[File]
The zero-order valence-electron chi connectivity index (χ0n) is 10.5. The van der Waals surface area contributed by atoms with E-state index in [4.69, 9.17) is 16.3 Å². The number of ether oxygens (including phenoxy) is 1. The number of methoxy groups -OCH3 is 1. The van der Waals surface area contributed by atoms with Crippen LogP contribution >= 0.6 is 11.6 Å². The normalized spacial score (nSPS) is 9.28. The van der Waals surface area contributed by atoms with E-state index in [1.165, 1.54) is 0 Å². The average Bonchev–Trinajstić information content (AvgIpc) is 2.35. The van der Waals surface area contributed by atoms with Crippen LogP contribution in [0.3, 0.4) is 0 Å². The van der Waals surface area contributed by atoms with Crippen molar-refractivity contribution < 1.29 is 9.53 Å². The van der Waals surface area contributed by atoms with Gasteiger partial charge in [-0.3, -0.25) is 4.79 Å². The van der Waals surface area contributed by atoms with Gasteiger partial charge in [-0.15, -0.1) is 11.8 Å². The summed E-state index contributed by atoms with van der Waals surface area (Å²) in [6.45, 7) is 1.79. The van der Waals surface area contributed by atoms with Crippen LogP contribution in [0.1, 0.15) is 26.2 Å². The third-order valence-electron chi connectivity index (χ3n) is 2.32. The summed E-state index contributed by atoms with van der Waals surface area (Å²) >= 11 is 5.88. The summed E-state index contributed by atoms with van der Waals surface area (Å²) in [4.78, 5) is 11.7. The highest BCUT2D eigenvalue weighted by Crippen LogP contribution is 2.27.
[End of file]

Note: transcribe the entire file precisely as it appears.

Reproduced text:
The zero-order valence-electron chi connectivity index (χ0n) is 10.5. The van der Waals surface area contributed by atoms with E-state index in [4.69, 9.17) is 16.3 Å². The number of ether oxygens (including phenoxy) is 1. The number of methoxy groups -OCH3 is 1. The van der Waals surface area contributed by atoms with Crippen LogP contribution >= 0.6 is 11.6 Å². The normalized spacial score (nSPS) is 9.28. The van der Waals surface area contributed by atoms with E-state index in [1.165, 1.54) is 0 Å². The average Bonchev–Trinajstić information content (AvgIpc) is 2.35. The van der Waals surface area contributed by atoms with Crippen LogP contribution in [0.3, 0.4) is 0 Å². The van der Waals surface area contributed by atoms with Crippen molar-refractivity contribution < 1.29 is 9.53 Å². The van der Waals surface area contributed by atoms with Gasteiger partial charge in [-0.3, -0.25) is 4.79 Å². The van der Waals surface area contributed by atoms with Gasteiger partial charge in [-0.15, -0.1) is 11.8 Å². The summed E-state index contributed by atoms with van der Waals surface area (Å²) in [6.45, 7) is 1.79. The van der Waals surface area contributed by atoms with Crippen LogP contribution in [0.1, 0.15) is 26.2 Å². The third-order valence-electron chi connectivity index (χ3n) is 2.32. The summed E-state index contributed by atoms with van der Waals surface area (Å²) >= 11 is 5.88. The summed E-state index contributed by atoms with van der Waals surface area (Å²) in [4.78, 5) is 11.7. The highest BCUT2D eigenvalue weighted by Crippen LogP contribution is 2.27.